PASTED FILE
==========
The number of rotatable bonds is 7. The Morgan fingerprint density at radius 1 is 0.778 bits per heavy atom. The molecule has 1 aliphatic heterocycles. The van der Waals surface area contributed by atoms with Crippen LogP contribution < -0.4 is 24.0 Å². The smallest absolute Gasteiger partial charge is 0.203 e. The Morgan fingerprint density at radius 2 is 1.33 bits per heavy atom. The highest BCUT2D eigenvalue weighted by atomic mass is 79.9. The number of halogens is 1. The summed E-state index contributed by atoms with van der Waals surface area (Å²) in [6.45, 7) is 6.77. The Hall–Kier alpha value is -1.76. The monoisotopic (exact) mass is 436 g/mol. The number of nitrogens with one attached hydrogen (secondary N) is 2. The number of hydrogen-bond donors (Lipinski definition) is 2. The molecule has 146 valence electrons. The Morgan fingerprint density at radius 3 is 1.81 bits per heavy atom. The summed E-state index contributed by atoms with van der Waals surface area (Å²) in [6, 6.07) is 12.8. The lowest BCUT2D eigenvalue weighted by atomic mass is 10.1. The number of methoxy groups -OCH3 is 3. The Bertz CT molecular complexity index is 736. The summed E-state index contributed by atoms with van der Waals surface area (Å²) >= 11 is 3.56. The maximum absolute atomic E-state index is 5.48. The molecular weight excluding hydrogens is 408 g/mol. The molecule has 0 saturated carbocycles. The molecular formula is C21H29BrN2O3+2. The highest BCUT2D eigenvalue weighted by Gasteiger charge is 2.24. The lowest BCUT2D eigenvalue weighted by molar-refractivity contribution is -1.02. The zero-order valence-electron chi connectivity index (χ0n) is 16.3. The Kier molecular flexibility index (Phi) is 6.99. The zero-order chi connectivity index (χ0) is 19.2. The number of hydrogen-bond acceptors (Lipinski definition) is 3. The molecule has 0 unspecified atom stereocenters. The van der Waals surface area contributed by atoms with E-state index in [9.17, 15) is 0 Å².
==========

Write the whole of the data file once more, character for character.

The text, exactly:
The number of rotatable bonds is 7. The Morgan fingerprint density at radius 1 is 0.778 bits per heavy atom. The molecule has 1 aliphatic heterocycles. The van der Waals surface area contributed by atoms with Crippen LogP contribution < -0.4 is 24.0 Å². The smallest absolute Gasteiger partial charge is 0.203 e. The Morgan fingerprint density at radius 2 is 1.33 bits per heavy atom. The highest BCUT2D eigenvalue weighted by atomic mass is 79.9. The number of halogens is 1. The summed E-state index contributed by atoms with van der Waals surface area (Å²) in [6.45, 7) is 6.77. The Hall–Kier alpha value is -1.76. The monoisotopic (exact) mass is 436 g/mol. The number of nitrogens with one attached hydrogen (secondary N) is 2. The number of hydrogen-bond donors (Lipinski definition) is 2. The molecule has 146 valence electrons. The Morgan fingerprint density at radius 3 is 1.81 bits per heavy atom. The summed E-state index contributed by atoms with van der Waals surface area (Å²) in [6, 6.07) is 12.8. The lowest BCUT2D eigenvalue weighted by atomic mass is 10.1. The number of methoxy groups -OCH3 is 3. The Bertz CT molecular complexity index is 736. The summed E-state index contributed by atoms with van der Waals surface area (Å²) >= 11 is 3.56. The maximum absolute atomic E-state index is 5.48. The molecular weight excluding hydrogens is 408 g/mol. The molecule has 0 saturated carbocycles. The molecular formula is C21H29BrN2O3+2. The highest BCUT2D eigenvalue weighted by Gasteiger charge is 2.24. The lowest BCUT2D eigenvalue weighted by molar-refractivity contribution is -1.02. The zero-order valence-electron chi connectivity index (χ0n) is 16.3. The Kier molecular flexibility index (Phi) is 6.99. The zero-order chi connectivity index (χ0) is 19.2. The number of hydrogen-bond acceptors (Lipinski definition) is 3. The molecule has 0 unspecified atom stereocenters. The van der Waals surface area contributed by atoms with E-state index in [9.17, 15) is 0 Å².